Flavius - Gens Flavia - Fictional Characters

Fictional Characters

  • The character of Flavius in Shakespeare's play, Julius Caesar, is based on Lucius Caesetius Flavus, a member of the Caesetia gens.
  • Chancellor (later President) Flavia is a fictional Time Lady in Doctor Who, played by Dinah Sheridan.
  • Flavius Maximus, a character in the Star Trek episode "Bread and Circuses."
  • Flavius, part of Katniss Everdeen's prep team along with Venia and Octavia in the Hunger Games books.
  • Flavius, slave of and friend to Pandora in Anne Rice's Novel "Pandora", part of The Vampire Chronicles.
  • Flavia Gemina, main character in Caroline Lawrence's novels The Roman Mysteries.

Read more about this topic:  Flavius, Gens Flavia

Other articles related to "fictional characters, character, fictional, fictional character":

People Named Irina - Fictional Characters
... Irina Derevko, KGB and Covenant terrorist, a main character in the Alias series Irina Palm, pseudonym of the main character in 2007 film of the same name Irina Spalko, a fictional ...
Mallory - Fictional Characters With The Surname
... Arthur Mallory is a fictional character played by Raymond Burr in an NBC program development project about a lawyer with a tarnished reputation which aired 8 February 1976 on NBC Mystery Movie ... Keith Mallory is a fictional World War II mountaineer-turned-commando from New Zealand in Alistair MacLean's 1957 novel, The Guns of Navarone and portrayed by Gregory Peck in Columbia Pictures' 1961 motion ... Mallory is a fictional character in The Boys, an American creator-owned comic book series written by Garth Ennis and illustrated by Darick Robertson Lou Mallory ...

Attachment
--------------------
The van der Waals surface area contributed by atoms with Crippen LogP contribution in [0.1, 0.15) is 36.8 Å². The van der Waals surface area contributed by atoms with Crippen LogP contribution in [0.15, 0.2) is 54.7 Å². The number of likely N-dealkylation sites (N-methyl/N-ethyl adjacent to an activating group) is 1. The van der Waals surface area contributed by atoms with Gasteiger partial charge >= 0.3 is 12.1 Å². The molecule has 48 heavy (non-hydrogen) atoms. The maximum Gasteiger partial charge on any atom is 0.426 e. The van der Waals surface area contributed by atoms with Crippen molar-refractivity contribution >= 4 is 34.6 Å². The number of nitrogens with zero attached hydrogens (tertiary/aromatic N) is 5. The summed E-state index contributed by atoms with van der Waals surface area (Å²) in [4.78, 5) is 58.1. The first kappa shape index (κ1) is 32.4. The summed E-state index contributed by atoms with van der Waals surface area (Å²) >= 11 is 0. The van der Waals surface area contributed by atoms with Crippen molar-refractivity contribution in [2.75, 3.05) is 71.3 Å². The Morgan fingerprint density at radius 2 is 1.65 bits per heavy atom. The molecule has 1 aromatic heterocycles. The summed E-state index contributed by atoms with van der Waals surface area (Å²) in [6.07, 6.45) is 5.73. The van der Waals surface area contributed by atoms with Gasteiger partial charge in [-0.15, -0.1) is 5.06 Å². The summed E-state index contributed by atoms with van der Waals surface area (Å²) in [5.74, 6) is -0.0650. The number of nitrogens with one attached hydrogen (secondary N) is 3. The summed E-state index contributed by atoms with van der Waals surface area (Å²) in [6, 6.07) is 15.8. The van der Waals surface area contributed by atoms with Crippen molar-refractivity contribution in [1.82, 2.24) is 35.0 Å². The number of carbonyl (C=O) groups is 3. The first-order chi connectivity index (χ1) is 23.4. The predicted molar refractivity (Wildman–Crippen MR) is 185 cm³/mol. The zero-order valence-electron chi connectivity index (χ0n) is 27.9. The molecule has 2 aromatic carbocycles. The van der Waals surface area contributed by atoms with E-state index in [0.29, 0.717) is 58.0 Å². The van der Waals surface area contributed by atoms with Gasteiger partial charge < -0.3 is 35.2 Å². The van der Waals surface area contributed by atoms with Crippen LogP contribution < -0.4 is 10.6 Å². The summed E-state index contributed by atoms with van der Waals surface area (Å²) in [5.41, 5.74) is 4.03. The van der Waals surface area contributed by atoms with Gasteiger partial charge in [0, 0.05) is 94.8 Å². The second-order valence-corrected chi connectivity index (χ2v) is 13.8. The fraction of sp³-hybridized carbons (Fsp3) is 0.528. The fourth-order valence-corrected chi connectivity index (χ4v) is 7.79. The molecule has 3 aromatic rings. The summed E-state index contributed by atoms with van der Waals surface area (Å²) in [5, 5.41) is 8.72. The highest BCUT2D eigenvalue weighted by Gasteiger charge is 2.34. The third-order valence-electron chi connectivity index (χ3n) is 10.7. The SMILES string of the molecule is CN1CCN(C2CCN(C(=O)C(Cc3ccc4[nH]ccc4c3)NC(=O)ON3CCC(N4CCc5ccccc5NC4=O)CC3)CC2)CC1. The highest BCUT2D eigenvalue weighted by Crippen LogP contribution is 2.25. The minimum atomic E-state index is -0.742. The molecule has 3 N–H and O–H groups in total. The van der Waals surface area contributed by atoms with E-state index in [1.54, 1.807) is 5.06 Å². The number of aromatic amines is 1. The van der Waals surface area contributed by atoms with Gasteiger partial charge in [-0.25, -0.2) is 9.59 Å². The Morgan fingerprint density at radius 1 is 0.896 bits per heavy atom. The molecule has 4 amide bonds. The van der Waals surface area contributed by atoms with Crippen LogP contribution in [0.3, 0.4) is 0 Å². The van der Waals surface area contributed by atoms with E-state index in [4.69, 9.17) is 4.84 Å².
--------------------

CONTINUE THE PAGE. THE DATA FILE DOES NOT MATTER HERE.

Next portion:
Dingo (disambiguation) - Arts, Entertainment, and Media - Fictional Characters
... Dingo, a supporting character from the Disney animated TV series Gargoyles Dingo, French name for the Disney character Goofy Dingo, an animal-faced ...

Famous quotes containing the words characters and/or fictional:

    I make it a kind of pious rule to go to every funeral to which I am invited, both as I wish to pay a proper respect to the dead, unless their characters have been bad, and as I would wish to have the funeral of my own near relations or of myself well attended.
    James Boswell (1740–1795)

    One of the proud joys of the man of letters—if that man of letters is an artist—is to feel within himself the power to immortalize at will anything he chooses to immortalize. Insignificant though he may be, he is conscious of possessing a creative divinity. God creates lives; the man of imagination creates fictional lives which may make a profound and as it were more living impression on the world’s memory.
    Edmond De Goncourt (1822–1896)